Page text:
Chris Trotter said...

So very, very angry Anonymous – and so very, very wrong.

The middle classes you so despise have been searching for a political vehicle for registering their concern over climate change ever since those two wicked representatives of the “political elites” – Al Gore and Sir Nicholas Stern – steered the Climate Change Debate squarely into the political mainstream about three years ago.

If you were willing to raise your head above the level of the snuggle-pit occasionally, you might have noticed the dramatic rise in the volume of climate change denialist propaganda since the release of An Inconvenient Truth and The Stern Review.

Why? Because the work of those two “elitists” has crucially shifted the debate away from the sort of people and groups for whom “feral” is no longer an adjective but a lifestyle, and towards the sort of folk politicians actually listen to.

Climate Camp activism has its place, of course, most especially in countries like Britain, where, with a population of more than 60 million to draw from, quite substantial “gatherings” of political pixies and goblins can be arranged. New Zealand’s smallness, however, militates strongly against the feral mode of organisation ever amassing more than a few dozen of these interesting folk.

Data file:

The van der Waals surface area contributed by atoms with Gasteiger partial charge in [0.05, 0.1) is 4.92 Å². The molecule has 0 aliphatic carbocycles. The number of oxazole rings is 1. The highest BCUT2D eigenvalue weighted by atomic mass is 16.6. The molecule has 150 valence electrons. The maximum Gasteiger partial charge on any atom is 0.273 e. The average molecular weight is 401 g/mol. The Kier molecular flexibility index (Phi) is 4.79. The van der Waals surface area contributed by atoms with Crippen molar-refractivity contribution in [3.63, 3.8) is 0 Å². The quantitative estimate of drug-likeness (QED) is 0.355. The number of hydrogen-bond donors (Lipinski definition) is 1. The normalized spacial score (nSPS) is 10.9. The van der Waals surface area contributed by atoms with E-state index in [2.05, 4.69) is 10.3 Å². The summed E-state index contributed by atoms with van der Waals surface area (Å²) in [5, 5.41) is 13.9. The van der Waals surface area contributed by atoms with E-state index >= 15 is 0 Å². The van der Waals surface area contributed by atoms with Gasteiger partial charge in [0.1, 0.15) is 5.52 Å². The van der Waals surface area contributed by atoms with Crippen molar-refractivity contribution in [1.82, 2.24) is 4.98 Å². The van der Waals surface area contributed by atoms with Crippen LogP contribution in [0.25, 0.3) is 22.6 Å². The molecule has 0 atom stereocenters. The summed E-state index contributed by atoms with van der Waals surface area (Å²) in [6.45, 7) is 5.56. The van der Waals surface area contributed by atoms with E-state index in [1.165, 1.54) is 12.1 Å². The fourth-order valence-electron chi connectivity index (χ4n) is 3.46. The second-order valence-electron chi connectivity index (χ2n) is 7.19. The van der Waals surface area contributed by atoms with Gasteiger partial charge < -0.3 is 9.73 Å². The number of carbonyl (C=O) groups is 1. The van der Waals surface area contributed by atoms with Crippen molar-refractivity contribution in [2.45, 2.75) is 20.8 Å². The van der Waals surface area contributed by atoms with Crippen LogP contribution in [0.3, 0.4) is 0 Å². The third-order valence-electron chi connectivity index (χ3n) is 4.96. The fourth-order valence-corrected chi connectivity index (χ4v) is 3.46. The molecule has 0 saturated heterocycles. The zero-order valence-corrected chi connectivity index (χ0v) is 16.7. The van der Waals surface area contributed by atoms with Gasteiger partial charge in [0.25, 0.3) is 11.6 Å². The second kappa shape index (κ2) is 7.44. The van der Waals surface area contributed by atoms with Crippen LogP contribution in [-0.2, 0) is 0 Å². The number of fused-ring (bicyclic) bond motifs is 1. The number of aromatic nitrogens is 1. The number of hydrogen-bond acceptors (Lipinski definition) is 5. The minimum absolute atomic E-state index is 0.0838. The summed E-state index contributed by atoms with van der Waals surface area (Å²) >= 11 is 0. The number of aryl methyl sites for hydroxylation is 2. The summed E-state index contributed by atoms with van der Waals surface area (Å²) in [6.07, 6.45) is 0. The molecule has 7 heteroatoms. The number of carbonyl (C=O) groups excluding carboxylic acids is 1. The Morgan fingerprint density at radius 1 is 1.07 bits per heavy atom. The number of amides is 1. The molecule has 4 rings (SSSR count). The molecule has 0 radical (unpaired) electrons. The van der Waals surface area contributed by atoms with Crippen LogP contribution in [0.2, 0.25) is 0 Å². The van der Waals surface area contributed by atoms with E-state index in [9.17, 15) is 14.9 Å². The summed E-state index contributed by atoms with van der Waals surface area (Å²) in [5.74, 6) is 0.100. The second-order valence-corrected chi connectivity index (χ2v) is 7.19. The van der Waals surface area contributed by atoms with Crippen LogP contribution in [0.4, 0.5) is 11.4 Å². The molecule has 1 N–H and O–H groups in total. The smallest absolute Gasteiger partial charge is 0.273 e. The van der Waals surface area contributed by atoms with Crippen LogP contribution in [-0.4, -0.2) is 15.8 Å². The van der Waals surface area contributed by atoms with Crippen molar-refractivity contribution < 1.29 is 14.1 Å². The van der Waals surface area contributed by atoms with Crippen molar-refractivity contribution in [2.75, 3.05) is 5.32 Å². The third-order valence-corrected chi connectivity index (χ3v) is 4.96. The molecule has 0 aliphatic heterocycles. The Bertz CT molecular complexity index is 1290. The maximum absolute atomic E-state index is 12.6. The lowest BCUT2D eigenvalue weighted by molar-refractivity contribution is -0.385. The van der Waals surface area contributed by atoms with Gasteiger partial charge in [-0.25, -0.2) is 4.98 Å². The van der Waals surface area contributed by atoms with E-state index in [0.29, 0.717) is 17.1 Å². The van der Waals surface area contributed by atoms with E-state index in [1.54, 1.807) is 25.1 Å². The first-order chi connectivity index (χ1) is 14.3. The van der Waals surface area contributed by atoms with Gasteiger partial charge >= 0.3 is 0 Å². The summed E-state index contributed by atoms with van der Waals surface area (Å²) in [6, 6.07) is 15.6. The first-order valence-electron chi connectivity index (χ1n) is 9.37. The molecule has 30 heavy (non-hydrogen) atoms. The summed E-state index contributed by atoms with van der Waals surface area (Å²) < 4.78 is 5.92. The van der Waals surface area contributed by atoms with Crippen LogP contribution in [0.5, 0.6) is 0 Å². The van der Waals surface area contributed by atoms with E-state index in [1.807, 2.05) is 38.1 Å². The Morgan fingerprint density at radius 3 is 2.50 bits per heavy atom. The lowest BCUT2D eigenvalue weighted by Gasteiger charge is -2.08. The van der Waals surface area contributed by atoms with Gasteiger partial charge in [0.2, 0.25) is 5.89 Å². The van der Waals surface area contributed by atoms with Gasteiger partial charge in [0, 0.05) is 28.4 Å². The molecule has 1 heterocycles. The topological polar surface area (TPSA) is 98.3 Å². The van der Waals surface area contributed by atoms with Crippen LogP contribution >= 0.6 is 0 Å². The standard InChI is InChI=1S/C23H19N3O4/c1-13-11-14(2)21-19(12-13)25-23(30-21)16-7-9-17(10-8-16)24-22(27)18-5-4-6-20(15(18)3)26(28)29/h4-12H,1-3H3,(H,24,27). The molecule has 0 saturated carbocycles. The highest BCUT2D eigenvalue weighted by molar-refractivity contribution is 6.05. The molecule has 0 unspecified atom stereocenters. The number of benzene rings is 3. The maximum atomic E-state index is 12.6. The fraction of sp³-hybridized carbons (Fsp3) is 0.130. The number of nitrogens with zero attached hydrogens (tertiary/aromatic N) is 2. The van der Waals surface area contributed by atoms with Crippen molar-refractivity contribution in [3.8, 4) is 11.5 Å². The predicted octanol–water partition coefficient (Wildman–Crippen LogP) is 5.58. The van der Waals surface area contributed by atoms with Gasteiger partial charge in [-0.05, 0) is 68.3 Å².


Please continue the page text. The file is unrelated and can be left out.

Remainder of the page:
And that, really, was the point of the above posting.

To give the politicians of the Left the extra-parliamentary heft that they need to effect real change, a mass movement to fight global warming is required. Such movements are built by people, and operate according to behavioural codes, that the average man or woman in the street can relate to – and that doesn’t include angry eco-anarchists with a penchant for wearing German army-surplus jackets, Palestinian scarves, while covering their faces, bandit-style, with black bandannas.